Whenever we confuse the inner and outer journeys, our progress flounders. The inner goal—linked to a character’s arc—can be vague, but not the outer plot goal, which drives the action. So how are these two kinds of goals related? The inner goal—akin to character motivation—drives the outer goal. The plot. The action. Vague inner wishes are okay so long as they translate to specific actions.
So, even if we begin with hazy goals, we can’t end there. Instead…
→ The vague…must be made specific.
→ The abstract… be made concrete.
→ The broad… broken down into bite-sized steps.
In other words, we need a specific plan of action. Something we can picture ourselves (or our characters) doing, step by step.
For example, instead of vaguely resolving to be healthier and lose weight (in what would’ve amounted to nothing more than a blind and/or random approach), I found an app to keep track of my caloric intake. My specific goal is to get back down to my high school weight by May 11th of this year. Without the app—which prompted my goal and calculated my daily target intake—I probably would’ve restricted myself too much, felt like I was starving, and promptly given up.
With the app as a guide, I can tell when I’m pressing closer to my goal—and when I’m falling farther behind… which leads to my next point.
(3) Character Goals are realized and refined in the context of SCENE and SEQUEL
One way to bring change to our lives is simply by being more action-conscious. How can we make good decisions if we aren’t truly aware of our choices? Like when we eat without looking at labels—or without any sense of what a healthy portion should be. Weighing in—if our goal is to lose weight—is all well and good, but it doesn’t address the real problem: our net intake. Certainly, we can measure progress on a scale, but a successful goal mandates changes in diet and/or exercise, as well.
Here, the link to character goals is a bit thin, but consider the micro-structure of a novel: Goal, Conflict, and Disaster (in a SCENE). Reaction, Dilemma, and Decision (in a SEQUEL). Characters move through novels by way of action and reaction. Similarly, our example resolution (to lose weight), can be divided into two parts: Action and Assessment (which leads to Reaction and Reassessment).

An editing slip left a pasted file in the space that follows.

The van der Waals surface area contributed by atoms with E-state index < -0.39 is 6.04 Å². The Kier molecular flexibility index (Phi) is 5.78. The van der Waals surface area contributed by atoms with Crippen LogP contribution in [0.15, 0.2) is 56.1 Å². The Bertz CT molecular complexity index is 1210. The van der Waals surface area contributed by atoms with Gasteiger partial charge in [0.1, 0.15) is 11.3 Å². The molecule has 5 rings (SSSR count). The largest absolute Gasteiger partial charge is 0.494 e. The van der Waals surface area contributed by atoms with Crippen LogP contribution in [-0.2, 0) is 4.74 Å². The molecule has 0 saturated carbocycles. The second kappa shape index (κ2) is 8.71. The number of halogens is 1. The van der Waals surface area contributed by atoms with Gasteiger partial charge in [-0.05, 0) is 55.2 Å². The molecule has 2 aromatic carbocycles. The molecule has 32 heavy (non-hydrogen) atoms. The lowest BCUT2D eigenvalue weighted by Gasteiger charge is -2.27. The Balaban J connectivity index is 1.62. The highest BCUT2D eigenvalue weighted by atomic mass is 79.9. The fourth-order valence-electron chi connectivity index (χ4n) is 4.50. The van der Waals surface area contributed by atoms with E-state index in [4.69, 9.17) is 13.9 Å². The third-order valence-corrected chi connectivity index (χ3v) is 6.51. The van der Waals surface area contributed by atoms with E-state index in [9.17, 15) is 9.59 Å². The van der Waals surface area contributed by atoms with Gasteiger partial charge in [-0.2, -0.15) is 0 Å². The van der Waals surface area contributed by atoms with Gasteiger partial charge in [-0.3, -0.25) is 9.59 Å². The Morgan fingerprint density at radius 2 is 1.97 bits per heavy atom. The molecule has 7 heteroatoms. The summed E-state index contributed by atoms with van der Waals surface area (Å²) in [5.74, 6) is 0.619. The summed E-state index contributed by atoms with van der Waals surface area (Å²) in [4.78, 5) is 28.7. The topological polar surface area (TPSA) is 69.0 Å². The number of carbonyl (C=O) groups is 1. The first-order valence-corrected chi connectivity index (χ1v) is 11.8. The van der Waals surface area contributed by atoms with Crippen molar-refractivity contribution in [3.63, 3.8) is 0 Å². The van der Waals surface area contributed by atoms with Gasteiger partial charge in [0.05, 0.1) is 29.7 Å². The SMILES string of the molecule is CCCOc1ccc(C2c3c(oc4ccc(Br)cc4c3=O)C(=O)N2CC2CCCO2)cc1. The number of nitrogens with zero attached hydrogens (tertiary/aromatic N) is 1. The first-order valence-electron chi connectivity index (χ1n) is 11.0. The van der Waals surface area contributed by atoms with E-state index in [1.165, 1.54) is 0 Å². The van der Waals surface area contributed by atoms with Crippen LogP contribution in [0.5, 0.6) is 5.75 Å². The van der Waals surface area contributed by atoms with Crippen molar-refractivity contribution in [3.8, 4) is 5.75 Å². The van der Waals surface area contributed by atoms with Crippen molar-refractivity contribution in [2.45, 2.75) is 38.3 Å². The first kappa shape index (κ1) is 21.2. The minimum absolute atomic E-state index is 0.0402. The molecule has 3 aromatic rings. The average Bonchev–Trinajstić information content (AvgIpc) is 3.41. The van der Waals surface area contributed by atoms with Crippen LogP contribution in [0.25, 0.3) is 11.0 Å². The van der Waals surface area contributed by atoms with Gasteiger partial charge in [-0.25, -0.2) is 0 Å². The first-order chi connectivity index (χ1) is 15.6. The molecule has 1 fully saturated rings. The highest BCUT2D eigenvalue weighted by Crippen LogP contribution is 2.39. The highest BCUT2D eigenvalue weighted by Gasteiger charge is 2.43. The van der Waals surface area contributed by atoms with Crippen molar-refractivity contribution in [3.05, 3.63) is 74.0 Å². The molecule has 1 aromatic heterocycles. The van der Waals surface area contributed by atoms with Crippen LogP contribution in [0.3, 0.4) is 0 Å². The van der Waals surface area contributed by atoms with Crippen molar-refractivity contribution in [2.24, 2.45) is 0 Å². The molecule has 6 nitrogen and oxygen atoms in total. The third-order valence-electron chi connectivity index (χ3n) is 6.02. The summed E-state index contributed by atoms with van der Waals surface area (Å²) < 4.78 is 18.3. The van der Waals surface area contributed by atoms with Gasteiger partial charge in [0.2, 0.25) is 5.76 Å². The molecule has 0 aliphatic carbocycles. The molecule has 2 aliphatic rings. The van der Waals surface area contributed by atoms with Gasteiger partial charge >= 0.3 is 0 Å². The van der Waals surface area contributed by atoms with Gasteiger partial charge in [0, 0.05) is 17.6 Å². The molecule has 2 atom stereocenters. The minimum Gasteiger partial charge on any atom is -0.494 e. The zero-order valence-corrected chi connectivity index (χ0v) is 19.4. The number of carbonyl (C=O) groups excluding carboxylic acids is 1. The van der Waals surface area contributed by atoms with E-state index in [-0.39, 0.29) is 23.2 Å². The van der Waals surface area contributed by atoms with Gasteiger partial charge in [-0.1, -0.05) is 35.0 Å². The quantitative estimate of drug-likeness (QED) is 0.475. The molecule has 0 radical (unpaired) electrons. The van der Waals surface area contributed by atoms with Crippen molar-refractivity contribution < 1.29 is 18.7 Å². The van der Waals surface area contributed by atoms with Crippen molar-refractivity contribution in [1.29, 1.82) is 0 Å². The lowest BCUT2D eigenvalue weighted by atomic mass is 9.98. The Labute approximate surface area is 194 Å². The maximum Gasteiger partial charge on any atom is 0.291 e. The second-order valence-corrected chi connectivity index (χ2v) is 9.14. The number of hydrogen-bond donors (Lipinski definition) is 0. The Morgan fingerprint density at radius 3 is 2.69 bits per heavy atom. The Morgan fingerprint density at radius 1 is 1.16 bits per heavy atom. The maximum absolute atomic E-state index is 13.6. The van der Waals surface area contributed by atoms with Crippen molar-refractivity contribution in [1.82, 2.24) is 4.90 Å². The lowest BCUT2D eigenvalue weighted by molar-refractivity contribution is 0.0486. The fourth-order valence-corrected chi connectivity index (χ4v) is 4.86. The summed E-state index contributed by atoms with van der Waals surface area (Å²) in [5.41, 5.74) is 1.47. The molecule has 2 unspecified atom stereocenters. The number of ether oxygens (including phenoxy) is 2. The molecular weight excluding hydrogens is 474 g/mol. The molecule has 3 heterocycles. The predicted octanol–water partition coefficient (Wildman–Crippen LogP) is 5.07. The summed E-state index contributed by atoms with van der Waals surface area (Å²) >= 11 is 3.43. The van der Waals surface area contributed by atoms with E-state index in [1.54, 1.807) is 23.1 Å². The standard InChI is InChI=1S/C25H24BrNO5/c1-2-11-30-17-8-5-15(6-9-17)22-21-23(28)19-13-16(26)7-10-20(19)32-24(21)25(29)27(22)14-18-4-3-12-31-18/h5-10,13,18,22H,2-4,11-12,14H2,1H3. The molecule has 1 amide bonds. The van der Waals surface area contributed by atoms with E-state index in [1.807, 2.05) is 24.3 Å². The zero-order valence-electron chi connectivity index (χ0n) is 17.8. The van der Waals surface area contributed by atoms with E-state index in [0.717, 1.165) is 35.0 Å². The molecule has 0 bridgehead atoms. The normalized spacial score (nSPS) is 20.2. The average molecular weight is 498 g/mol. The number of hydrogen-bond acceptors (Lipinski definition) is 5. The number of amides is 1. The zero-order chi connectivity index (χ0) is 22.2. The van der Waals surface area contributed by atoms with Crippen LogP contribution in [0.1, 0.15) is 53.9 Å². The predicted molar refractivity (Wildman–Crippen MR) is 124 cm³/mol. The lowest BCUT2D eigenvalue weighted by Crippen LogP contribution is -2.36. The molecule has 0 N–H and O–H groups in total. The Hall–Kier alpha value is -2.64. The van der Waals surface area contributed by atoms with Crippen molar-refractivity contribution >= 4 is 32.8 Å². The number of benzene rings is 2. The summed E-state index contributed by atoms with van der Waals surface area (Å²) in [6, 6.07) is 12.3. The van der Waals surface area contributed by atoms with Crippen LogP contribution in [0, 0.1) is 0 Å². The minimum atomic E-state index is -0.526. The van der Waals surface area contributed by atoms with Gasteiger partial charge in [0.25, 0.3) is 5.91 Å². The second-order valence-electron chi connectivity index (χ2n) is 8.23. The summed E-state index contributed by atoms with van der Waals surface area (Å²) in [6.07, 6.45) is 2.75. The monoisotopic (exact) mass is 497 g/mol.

Continuing our example:
Action = Eating and Exercising according to our plan. (SCENE)
Assessment = Weighing in to measure our progress. (SEQUEL)
Just as SCENE and SEQUEL drive progress in a novel, we need both action and assessment—both effort and progress-measurement—in order to be proactive for the long haul. Otherwise, we’ll end up spinning our wheels in one of two ways—either blindly acting, or else passively reacting to our poor choices.
The ultimate end is to take actions that move us closer to our goal (the equivalent of plot motion).
(4) Character Goals are more or less Singular
Finally, as equally problematic as leaving our stepwise actions vague—or leaving SCENE or SEQUEL out of the equation—is trying to fulfill, all at once, our every desire.
For a novel to be cohesive—and a character’s motivation, single-mindedly sufficient to prove the stakes—one goal (and one goal only) must rise to the top. Otherwise, a reader’s focus—and likely their interests, too—will be divided.
When that happens, the novel’s trajectory grows hazy as the “story question”—equivalent to the overarching plot goal—frays into thinner and thinner threads. At which point, readers begin to wonder what’s truly important to the story; the overall stakes dilute; the pacing slows.
Likewise, we need to pace ourselves. Prioritize our ambitions. Avoid getting distracted with multiple goals, which could end up suffocating our success in what matters most.
Character (or self) to-do list for a successful goal (or resolution):
→ Agency: Pick a goal within your power to achieve.
→ Action: Be intentional. Not passive, but proactive.
→ Avoid Abstractions: Make your goal specific—not abstract or vague.
→ Assessment: Be active, yes, but also measure your progress.
→ Avoid Distractions: Start with one goal and go from there.
What do you think? Are you reassessing your goals right now? Feel free to share your 2019 ambitions in the comments below.